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What are some of the limits of radiometric dating techniques?

1 Answer
Mar 1, 2016

Answer:

There are many.

Explanation:

This question requires a very extensive answer to be able to cover all bases here but I'm going to attempt to explain the salient facts. Jump down to summary if you just want to know what both categories of limitations are.

The limitations of radiometric dating can be split into two general categories, analytical limitations and natural limitations.

Analytical limitations encompass the limitations of the machinery that is being used to date a material. For example, you may want to date a zircon #(ZrSiO_4)# crystal using a secondary ion microprobe (SIMS). This technique bombards the sample, slowly drawing material out and then sending it through to an ion counter. This is then transformed into isotopic ratios and then used to date the material. The machinery you use has to be tuned and calibrated to which isotopes you want to measure and needs to be set with the correct running conditions. Think of it as making a roast dinner, you're going to need to set the oven at the correct temperature and leave it for the right amount of time to achieve the best results.

So you can never have perfect running conditions and certain parameters will change over time, this is just the nature of high-tech machinery. A small shift in a parameter can affect your final outcome. So some analytical limitations can be the beam intensity, counting statistics, dead-time and so on. These are parameters you can control and will affect how accurate and precise your age-dating is. (Don't worry what those parameters mean, just understand they are machine-based).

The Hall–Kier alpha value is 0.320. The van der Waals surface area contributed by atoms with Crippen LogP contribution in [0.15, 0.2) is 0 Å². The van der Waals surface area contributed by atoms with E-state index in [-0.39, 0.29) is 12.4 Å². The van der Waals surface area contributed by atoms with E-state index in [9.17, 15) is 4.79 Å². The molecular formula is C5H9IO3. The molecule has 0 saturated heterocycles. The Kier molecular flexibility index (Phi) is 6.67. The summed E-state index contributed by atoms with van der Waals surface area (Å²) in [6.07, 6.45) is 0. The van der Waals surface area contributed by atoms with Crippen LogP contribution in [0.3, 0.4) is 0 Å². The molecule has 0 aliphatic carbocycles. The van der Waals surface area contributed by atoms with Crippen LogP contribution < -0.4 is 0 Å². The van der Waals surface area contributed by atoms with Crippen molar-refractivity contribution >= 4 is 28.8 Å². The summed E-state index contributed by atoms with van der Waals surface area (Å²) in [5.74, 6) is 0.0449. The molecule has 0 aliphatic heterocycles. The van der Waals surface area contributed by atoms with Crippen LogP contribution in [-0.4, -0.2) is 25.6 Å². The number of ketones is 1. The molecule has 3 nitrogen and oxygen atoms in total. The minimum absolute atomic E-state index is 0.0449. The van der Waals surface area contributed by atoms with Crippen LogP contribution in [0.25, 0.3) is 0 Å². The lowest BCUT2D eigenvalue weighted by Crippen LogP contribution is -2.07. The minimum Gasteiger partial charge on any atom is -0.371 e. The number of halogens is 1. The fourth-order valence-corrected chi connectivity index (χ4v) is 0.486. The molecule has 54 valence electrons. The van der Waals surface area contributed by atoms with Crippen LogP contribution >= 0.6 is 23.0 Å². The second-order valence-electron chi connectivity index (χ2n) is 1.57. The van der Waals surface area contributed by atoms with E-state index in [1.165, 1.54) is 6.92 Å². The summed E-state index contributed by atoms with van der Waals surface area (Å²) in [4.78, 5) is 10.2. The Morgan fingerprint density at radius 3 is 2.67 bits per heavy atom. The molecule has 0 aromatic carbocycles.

Natural limitations encompass those as a result of nature. For example, you may want to date the same zircon crystals using the U-Pb method. In order to do this, you need to measure various isotopes of uranium #(U)# and lead #(Pb)#. Though, when you come to do this measurement you find that uranium concentrations are very low in your sample (on the order of a few parts per million). This low concentration will mean your counting statistics will not be as robust and may result in decreased precision. Another limitation is the length of time a decay series can be used for.

Another example, you may want to use #.^14C# (carbon-14) to date an old object. Lets say the object is a million years old (but as the scientist measuring this object we don't know that) and we go to measure it using the 14-C method. The age we come up with is around 50 000 years old. The reason it isn't 1 million year old is because the half-life of 14-C is about 5 730 years, which means after about 50 000 years there is no more 14-C to measure, hence the limit of that dating technique is about 50 000 years. All different decay series' have upper and lower limits for which they work effectively. So the million year old object was incorrectly dated using a decay series not suited to it.

Summary:

  1. Analytical limit
    One that you can control to some extent and will affect the precision and accuracy of the dating.
  2. Natural limit
    One that is not under your control and you must perform analyses accordingly and use the right decay series.